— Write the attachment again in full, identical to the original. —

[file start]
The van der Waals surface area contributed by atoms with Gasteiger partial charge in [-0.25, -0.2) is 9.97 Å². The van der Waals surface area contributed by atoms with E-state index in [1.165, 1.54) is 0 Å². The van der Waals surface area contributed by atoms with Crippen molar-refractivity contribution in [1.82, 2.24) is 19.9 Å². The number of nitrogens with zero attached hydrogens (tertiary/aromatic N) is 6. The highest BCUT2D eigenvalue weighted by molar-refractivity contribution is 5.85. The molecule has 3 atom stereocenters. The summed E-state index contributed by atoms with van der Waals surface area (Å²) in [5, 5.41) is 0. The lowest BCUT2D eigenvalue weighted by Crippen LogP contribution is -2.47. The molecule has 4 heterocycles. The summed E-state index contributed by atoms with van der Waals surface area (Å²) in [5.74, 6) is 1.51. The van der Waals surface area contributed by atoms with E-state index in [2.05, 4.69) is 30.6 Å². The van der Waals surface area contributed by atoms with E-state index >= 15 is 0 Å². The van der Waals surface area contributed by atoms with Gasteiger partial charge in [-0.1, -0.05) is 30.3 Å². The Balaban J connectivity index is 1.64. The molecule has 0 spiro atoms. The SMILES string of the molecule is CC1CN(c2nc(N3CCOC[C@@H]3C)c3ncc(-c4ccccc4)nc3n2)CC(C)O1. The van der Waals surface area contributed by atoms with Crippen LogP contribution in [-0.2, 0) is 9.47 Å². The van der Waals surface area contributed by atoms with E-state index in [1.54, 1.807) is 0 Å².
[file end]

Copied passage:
The van der Waals surface area contributed by atoms with Gasteiger partial charge in [-0.25, -0.2) is 9.97 Å². The van der Waals surface area contributed by atoms with E-state index in [1.165, 1.54) is 0 Å². The van der Waals surface area contributed by atoms with Crippen molar-refractivity contribution in [1.82, 2.24) is 19.9 Å². The number of nitrogens with zero attached hydrogens (tertiary/aromatic N) is 6. The highest BCUT2D eigenvalue weighted by molar-refractivity contribution is 5.85. The molecule has 3 atom stereocenters. The summed E-state index contributed by atoms with van der Waals surface area (Å²) in [5, 5.41) is 0. The lowest BCUT2D eigenvalue weighted by Crippen LogP contribution is -2.47. The molecule has 4 heterocycles. The summed E-state index contributed by atoms with van der Waals surface area (Å²) in [5.74, 6) is 1.51. The van der Waals surface area contributed by atoms with E-state index in [2.05, 4.69) is 30.6 Å². The van der Waals surface area contributed by atoms with E-state index >= 15 is 0 Å². The van der Waals surface area contributed by atoms with Gasteiger partial charge in [-0.1, -0.05) is 30.3 Å². The Balaban J connectivity index is 1.64. The molecule has 0 spiro atoms. The SMILES string of the molecule is CC1CN(c2nc(N3CCOC[C@@H]3C)c3ncc(-c4ccccc4)nc3n2)CC(C)O1. The van der Waals surface area contributed by atoms with Crippen LogP contribution in [-0.2, 0) is 9.47 Å². The van der Waals surface area contributed by atoms with E-state index in [1.54, 1.807) is 0 Å².